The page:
Prognostic Impact of Novel Molecular Subtypes of Small Intestinal Neuroendocrine Tumor
Karpathakis, A., Dibra, H., Pipinikas, C. et al.
Small intestinal neuroendocrine tumors (SINET) are the commonest malignancy of the small intestine; however, underlying pathogenic mechanisms remain poorly characterized. Whole-genome and -exome sequencing has demonstrated that SINETs are mutationally quiet, with the most frequent known mutation in the cyclin-dependent kinase inhibitor 1B gene (CDKN1B) occurring in only ∼8% of tumors, suggesting that alternative mechanisms may drive tumorigenesis. The aim of this study is to perform genome-wide molecular profiling of SINETs in order to identify pathogenic drivers based on molecular profiling. This study represents the largest unbiased integrated genomic, epigenomic, and transcriptomic analysis undertaken in this tumor type.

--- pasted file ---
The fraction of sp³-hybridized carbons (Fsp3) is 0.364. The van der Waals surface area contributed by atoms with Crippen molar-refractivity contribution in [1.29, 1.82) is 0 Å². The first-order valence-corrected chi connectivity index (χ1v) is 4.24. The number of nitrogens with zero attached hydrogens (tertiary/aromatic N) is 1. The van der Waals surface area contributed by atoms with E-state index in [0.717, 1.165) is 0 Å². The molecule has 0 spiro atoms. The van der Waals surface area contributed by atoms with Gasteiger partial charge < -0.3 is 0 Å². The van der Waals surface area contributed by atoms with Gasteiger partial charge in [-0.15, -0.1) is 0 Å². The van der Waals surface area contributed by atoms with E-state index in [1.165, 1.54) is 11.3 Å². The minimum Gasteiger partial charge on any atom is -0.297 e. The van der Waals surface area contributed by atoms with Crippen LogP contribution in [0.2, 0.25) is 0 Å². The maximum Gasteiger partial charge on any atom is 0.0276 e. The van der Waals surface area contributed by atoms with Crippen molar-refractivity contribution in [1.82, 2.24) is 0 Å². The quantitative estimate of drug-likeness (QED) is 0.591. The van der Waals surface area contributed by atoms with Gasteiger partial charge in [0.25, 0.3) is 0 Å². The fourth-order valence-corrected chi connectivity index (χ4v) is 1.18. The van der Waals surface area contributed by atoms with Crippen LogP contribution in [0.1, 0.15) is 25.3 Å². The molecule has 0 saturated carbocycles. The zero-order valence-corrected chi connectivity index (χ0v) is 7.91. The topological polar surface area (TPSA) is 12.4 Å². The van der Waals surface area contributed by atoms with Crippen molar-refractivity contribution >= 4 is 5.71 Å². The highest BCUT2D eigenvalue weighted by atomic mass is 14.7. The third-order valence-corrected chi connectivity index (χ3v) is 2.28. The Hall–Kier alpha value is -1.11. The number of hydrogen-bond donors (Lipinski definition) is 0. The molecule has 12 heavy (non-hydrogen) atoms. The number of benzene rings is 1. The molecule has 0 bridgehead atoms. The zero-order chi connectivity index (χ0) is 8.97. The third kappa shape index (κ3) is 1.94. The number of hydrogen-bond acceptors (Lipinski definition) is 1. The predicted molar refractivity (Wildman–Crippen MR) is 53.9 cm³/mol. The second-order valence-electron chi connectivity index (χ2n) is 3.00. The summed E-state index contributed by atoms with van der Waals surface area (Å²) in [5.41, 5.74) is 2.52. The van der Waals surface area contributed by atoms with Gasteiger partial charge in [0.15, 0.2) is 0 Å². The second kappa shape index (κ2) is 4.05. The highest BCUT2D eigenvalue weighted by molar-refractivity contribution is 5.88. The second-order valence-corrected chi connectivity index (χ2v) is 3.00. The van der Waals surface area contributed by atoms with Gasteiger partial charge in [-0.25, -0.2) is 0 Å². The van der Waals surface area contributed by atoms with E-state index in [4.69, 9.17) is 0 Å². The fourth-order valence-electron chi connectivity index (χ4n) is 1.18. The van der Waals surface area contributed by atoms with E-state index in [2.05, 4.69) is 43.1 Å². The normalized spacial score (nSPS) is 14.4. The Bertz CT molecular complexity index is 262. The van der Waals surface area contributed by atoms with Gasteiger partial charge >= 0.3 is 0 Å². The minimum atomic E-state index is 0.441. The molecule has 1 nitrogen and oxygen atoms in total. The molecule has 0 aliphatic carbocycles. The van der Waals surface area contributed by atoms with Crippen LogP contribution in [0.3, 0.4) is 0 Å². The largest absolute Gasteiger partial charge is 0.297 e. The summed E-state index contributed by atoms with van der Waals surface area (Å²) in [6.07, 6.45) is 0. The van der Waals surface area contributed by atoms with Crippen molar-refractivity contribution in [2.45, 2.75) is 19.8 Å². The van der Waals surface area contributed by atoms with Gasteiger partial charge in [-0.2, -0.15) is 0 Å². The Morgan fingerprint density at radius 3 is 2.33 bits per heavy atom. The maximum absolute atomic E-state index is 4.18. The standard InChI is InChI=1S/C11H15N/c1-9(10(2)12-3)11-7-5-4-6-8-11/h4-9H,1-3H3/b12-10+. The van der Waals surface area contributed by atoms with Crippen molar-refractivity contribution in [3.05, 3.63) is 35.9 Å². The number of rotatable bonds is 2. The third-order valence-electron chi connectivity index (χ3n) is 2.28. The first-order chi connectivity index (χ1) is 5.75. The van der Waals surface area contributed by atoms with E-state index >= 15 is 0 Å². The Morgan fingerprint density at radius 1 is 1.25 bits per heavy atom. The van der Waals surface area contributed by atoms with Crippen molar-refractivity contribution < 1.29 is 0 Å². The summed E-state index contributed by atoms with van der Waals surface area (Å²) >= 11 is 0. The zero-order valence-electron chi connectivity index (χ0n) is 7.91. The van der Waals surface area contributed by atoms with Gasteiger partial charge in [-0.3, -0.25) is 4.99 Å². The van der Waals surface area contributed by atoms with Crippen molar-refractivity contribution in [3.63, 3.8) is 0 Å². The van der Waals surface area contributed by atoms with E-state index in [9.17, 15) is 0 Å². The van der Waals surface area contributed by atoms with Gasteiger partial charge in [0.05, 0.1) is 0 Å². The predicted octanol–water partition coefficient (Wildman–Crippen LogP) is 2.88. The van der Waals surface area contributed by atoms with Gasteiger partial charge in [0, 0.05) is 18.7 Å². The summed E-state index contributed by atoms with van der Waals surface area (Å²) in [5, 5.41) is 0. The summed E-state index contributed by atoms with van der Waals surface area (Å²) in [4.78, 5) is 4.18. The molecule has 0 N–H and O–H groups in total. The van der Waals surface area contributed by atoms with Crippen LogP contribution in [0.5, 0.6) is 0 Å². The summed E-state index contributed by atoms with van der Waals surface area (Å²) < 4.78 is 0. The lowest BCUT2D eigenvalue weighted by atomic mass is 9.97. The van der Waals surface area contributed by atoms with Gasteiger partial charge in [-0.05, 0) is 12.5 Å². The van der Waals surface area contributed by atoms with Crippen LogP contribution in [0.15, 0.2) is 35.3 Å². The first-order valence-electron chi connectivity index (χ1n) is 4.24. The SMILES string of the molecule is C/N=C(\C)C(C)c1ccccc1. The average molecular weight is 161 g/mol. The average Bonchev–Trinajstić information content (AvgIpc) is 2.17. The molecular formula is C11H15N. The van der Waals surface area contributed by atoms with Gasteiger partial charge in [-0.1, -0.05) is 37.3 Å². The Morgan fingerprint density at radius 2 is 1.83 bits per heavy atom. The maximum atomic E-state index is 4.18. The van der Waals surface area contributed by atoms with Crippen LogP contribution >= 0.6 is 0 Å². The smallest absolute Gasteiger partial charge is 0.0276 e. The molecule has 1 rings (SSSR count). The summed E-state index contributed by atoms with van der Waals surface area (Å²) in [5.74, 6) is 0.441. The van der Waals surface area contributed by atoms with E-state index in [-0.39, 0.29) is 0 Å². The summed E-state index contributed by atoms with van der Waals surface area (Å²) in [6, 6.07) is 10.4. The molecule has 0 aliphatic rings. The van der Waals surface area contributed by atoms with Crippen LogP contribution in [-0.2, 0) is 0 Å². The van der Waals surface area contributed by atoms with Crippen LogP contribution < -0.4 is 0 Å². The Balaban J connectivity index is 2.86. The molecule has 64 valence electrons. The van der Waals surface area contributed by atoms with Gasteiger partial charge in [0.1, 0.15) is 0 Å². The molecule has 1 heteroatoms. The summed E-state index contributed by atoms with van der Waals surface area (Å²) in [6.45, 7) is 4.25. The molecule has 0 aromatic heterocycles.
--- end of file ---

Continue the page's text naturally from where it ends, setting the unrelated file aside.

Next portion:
Here, we present data from integrated molecular analysis of SINETs (n = 97), including whole-exome or targeted CDKN1B sequencing (n = 29), HumanMethylation450 BeadChip (Illumina) array profiling (n = 69), methylated DNA immunoprecipitation sequencing (n = 16), copy-number variance analysis (n = 47), and Whole-Genome DASL (Illumina) expression array profiling (n = 43).
Based on molecular profiling, SINETs can be classified into three groups, which demonstrate significantly different progression-free survival after resection of primary tumor (not reached at 10 years vs. 56 months vs. 21 months, P = 0.04). Epimutations were found at a recurrence rate of up to 85%, and 21 epigenetically dysregulated genes were identified, including CDX1 (86%), CELSR3 (84%), FBP1 (84%), and GIPR (74%).
This is the first comprehensive integrated molecular analysis of SINETs. We have demonstrated that these tumors are highly epigenetically dysregulated. Furthermore, we have identified novel molecular subtypes with significant impact on progression-free survival.
Karpathakis, A., Dibra, H., Pipinikas, C. et al. "Prognostic Impact of Novel Molecular Subtypes of Small Intestinal Neuroendocrine Tumor" Clinical Cancer Research (2016): 250–8